Film

Review: Bruce Springsteen In Concert—And Deep Thought—in Western Stars

Over the last few years, Bruce Springsteen has taken his skills as a teller of other people’s stories and turned that into a trio of deeply considered and endlessly moving projects—a memoir, a one-man Broadway show, and now a film that seems to tie it all together, Western Stars. Part concert film, part reflective documentary, Western Stars marks Springsteen’s directing debut (along with frequent collaborator Thom Zimny, who also helmed the Springsteen on Broadway Netflix special) and consists of performances of all 13 songs from his most recent album, as well as one cover song to close out the experience.

Western Stars

Image courtesy of Warner Bros. Pictures

Between the songs, which are performed in a dramatic, cathedral-like setting of Springsteen’s 100-year-old barn on his farmland property in New Jersey, the co-directors have placed interstitial material of Springsteen looking very deep in thought as he strolls through the California desert, as if he’s looking for answers to the many issues brought up during his narration, spelling out some of his lifelong troubles, joys and continuing concerns. In most of these short films, he ties his struggles and thoughts together into specific song introductions, making it clear that the Western Stars album is more than just his latest collection, but a summary of these life-story chronicles he’s been creating in recent years. Having just turned 70 last month, it’s not surprising that a man so gifted with words might have a few thoughts on growing older, the healing power of family, and the country that he’s spent his entire adult life attempting to understand and reflect upon in his music.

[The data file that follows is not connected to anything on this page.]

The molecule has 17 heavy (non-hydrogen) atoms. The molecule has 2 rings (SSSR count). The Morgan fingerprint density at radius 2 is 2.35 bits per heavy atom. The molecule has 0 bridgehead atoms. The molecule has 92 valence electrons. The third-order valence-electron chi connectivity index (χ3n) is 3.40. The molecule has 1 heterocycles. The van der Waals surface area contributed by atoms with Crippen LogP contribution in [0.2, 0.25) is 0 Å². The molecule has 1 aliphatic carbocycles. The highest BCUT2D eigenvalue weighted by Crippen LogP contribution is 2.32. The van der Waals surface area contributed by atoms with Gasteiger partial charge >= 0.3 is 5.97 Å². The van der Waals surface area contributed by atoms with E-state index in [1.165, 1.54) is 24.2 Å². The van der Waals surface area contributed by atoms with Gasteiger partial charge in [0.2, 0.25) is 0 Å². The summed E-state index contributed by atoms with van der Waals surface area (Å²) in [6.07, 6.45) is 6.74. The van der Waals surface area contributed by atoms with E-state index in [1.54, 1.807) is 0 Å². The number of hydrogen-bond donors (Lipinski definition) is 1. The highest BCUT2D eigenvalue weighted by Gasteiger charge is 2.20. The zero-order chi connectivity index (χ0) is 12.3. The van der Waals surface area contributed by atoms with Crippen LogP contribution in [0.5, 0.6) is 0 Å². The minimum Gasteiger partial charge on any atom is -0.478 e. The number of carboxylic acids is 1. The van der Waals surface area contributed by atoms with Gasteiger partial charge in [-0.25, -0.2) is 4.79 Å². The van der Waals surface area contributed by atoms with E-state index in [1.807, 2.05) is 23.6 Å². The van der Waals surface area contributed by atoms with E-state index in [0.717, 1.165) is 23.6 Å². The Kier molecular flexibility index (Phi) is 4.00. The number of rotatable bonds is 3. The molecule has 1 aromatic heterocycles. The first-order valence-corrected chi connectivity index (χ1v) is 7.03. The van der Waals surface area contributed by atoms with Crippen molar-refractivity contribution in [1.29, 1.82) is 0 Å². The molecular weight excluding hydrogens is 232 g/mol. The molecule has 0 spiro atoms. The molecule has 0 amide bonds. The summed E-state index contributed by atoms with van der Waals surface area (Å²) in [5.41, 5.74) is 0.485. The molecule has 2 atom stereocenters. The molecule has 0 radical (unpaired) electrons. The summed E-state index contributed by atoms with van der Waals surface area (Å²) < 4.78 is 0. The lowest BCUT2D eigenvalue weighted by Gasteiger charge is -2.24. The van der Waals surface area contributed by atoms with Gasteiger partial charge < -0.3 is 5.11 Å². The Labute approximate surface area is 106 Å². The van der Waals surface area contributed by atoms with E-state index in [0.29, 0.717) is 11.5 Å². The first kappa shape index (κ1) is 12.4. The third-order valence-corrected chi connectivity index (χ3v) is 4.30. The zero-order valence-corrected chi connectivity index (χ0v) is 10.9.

The performances include a band and full orchestra (with strings and horns), as well as a small chorus of backup singers. Most significant to both the music and the stories being told is his wife Patti Scialfa, who sings two songs as duets with Springsteen, resulting in compositions that are strikingly different and more robust than the recorded versions. Zimny also serves as the film’s editor, and he weaves some touching archival footage throughout the in-between segments, including home movies of Bruce and Patti on their honeymoon in the early 1990s, showing a side of Springsteen that is far more playful (and often shirtless) than we’re used to seeing him—I suspect he’s drunk in quite a few of these clips. But through these quick glimpses into his personal life, the deeper meaning of the music is revealed to us.

The cover tune that closes Western Stars is Glen Campbell’s “Rhinestone Cowboy” (written by Larry Weiss), which was released in 1975, the same year as Springsteen’s song (and album) “Born to Run.” It’s fascinating to think that the two songs existed in the same moment in history, since they seem so different. But more importantly, after watching an 80-minute movie with Springsteen wearing a cowboy hat and clothing, riding horses, and walking among the cacti of Joshua Trees National Park, it’s amusing to think that the singer might see himself as the character in that song—surviving and making it, especially when the chips are down. For Springsteen, those chips were a rough relationship with his father that resulted in a lifelong battle with depression. In many ways, the song is the perfect closer to a near-perfect big-screen musical experience.

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